Five Good Questions: Gordon Heidinger, Hexagon

Gordon Heidinger has spent 25 years in the automotive and transportation industry in a combination of roles as an electrical engineer, program manager and product manager. Gordon now continues his passion for state-of-the-art technology at Hexagon Autonomy and Positioning as the segment manager for Automotive and Safety Critical Systems.

Q: Hexagon’s software position engine and TerraStar-X PPP GNSS correction services are integrated into ZF Group’s mass-production advanced driver assistance systems (ADAS). What is the value of having demonstrations at CES 2023?

A: The value of our vehicle at CES is to demonstrate to our customers the production-representative solution. When ZF supplies the Proconnect telematics modules to one of the OEMs vehicle platforms…they should see the same performance that we’re seeing here in our demo vehicle. That’s basically the performance expected on production representative hardware.

Q: How long has Hexagon been working with ZF?

A: We have had conversations with the majority of the tier 1 suppliers for several years, including ZF. There are approximately 13 major OEMs around the world, and we are actively talking to most of them on a regular basis. When they [ZF] introduced us to their super computing telematics platform that they were planning to unveil at CES 2023, they naturally said, “we want your positioning solution on it.” So, we said, “great, we’d love to co-market with you live at CES.”

Q: What other companies are you working with?

A: We’re also working with Murata for CES. Murata supplies approximately 70% of the automotive market for IMUs. They’re a strong player in the automotive market so we sought them out and built the relationship. ZF, by no coincidence, is using their IMU on the Proconnect platform design as well.

Q: The system supports ADAS autonomy levels of 2 and higher?

A: Level 2-plus is where the market is today. Ideally, any level can be achieved with the system we are demonstrating here. When you consider the offroad market segments, you start seeing full level 4 and level 5 systems being implemented. So, for market segments like mining, agriculture, that sort of controlled environment allows for adaptation of autonomous tech.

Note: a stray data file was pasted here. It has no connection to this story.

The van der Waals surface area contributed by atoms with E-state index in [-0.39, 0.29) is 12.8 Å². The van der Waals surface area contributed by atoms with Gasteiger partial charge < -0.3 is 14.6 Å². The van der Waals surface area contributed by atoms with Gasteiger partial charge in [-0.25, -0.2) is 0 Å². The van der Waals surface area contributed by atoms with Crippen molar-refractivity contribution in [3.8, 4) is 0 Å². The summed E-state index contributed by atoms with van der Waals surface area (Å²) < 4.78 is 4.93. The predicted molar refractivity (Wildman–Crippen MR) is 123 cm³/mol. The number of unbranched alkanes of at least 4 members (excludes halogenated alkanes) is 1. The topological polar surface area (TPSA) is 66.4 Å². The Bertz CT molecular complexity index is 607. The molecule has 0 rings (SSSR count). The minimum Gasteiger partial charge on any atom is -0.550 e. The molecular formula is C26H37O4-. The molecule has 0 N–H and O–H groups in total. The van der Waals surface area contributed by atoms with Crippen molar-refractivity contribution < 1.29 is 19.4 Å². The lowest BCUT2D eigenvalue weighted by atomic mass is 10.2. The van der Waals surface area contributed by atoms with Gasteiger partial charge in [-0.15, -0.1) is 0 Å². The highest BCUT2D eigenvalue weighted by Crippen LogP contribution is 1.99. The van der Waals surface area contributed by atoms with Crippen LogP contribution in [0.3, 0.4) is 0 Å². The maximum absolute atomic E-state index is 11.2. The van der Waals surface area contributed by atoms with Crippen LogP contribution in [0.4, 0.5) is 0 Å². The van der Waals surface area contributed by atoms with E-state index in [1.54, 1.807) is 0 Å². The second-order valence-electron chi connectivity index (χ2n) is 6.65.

In addition to autonomous driving, there are solutions being developed with vehicle-to-network communications. A lot of companies, big automotive OEMs, like what Ford demonstrated at ITS in 2022, are working on vehicle-to-network (V2X) solutions that prevent drivers from hitting safety workers or pedestrians. Maybe in the near future, a driver can be warned of a person carrying a mobile phone while walking around a corner or along a building in a way that the driver can’t see them.

Q: Automakers are increasingly updating their electric vehicles with over-the-air software updates that can change a vehicle’s performance. How does this affect the ADAS systems of which you are a part?

A: That’s one of the main benefits of what we’re releasing, a software positioning engine that will work with any hardware and any OS. In theory, our receiver can be updated and flashed into the car over-the-air. So, if there’s an update to our receiver needed post-production or after the car has left the dealer, let’s say for some functionality changes or improvements that are needed, they can update that without any visit to a dealer or any inconvenience to the vehicle user. It’s a seamless part of the modern-day software-defined car.